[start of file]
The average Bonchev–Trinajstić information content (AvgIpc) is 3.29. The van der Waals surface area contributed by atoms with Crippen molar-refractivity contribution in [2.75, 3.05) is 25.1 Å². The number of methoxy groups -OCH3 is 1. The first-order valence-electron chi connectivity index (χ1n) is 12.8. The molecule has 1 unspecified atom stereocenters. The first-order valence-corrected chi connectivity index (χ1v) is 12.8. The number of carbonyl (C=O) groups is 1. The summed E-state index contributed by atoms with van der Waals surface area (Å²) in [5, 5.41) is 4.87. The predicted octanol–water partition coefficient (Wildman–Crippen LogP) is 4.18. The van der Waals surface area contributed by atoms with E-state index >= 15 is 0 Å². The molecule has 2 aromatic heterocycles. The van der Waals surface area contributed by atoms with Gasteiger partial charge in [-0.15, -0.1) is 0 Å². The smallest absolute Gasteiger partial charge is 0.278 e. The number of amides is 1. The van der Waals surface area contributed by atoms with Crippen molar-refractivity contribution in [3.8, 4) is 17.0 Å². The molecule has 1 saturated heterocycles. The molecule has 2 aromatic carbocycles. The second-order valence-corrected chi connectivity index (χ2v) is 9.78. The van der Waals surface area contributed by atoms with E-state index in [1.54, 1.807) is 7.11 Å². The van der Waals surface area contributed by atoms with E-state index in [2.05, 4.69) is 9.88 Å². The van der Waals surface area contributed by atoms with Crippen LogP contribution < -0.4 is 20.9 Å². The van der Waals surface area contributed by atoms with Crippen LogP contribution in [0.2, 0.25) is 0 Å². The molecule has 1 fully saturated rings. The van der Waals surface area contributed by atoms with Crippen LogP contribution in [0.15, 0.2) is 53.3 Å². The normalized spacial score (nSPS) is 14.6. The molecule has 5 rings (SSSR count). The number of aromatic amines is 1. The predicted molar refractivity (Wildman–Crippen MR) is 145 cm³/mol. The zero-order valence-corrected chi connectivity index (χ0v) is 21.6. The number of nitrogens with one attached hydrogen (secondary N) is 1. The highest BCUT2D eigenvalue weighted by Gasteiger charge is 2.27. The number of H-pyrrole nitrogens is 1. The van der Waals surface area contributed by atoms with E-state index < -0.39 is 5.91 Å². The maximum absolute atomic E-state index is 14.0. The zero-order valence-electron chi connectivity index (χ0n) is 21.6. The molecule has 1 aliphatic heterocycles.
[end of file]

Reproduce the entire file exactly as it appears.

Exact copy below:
The average Bonchev–Trinajstić information content (AvgIpc) is 3.29. The van der Waals surface area contributed by atoms with Crippen molar-refractivity contribution in [2.75, 3.05) is 25.1 Å². The number of methoxy groups -OCH3 is 1. The first-order valence-electron chi connectivity index (χ1n) is 12.8. The molecule has 1 unspecified atom stereocenters. The first-order valence-corrected chi connectivity index (χ1v) is 12.8. The number of carbonyl (C=O) groups is 1. The summed E-state index contributed by atoms with van der Waals surface area (Å²) in [5, 5.41) is 4.87. The predicted octanol–water partition coefficient (Wildman–Crippen LogP) is 4.18. The van der Waals surface area contributed by atoms with E-state index >= 15 is 0 Å². The molecule has 2 aromatic heterocycles. The van der Waals surface area contributed by atoms with Gasteiger partial charge in [-0.15, -0.1) is 0 Å². The smallest absolute Gasteiger partial charge is 0.278 e. The number of amides is 1. The van der Waals surface area contributed by atoms with Crippen molar-refractivity contribution in [3.8, 4) is 17.0 Å². The molecule has 1 saturated heterocycles. The molecule has 2 aromatic carbocycles. The second-order valence-corrected chi connectivity index (χ2v) is 9.78. The van der Waals surface area contributed by atoms with E-state index in [1.54, 1.807) is 7.11 Å². The van der Waals surface area contributed by atoms with E-state index in [2.05, 4.69) is 9.88 Å². The van der Waals surface area contributed by atoms with Crippen LogP contribution < -0.4 is 20.9 Å². The van der Waals surface area contributed by atoms with Crippen LogP contribution in [0.2, 0.25) is 0 Å². The molecule has 1 fully saturated rings. The van der Waals surface area contributed by atoms with Crippen LogP contribution in [0.15, 0.2) is 53.3 Å². The normalized spacial score (nSPS) is 14.6. The molecule has 5 rings (SSSR count). The number of aromatic amines is 1. The predicted molar refractivity (Wildman–Crippen MR) is 145 cm³/mol. The zero-order valence-corrected chi connectivity index (χ0v) is 21.6. The number of nitrogens with one attached hydrogen (secondary N) is 1. The highest BCUT2D eigenvalue weighted by Gasteiger charge is 2.27. The number of H-pyrrole nitrogens is 1. The van der Waals surface area contributed by atoms with E-state index < -0.39 is 5.91 Å². The maximum absolute atomic E-state index is 14.0. The zero-order valence-electron chi connectivity index (χ0n) is 21.6. The molecule has 1 aliphatic heterocycles.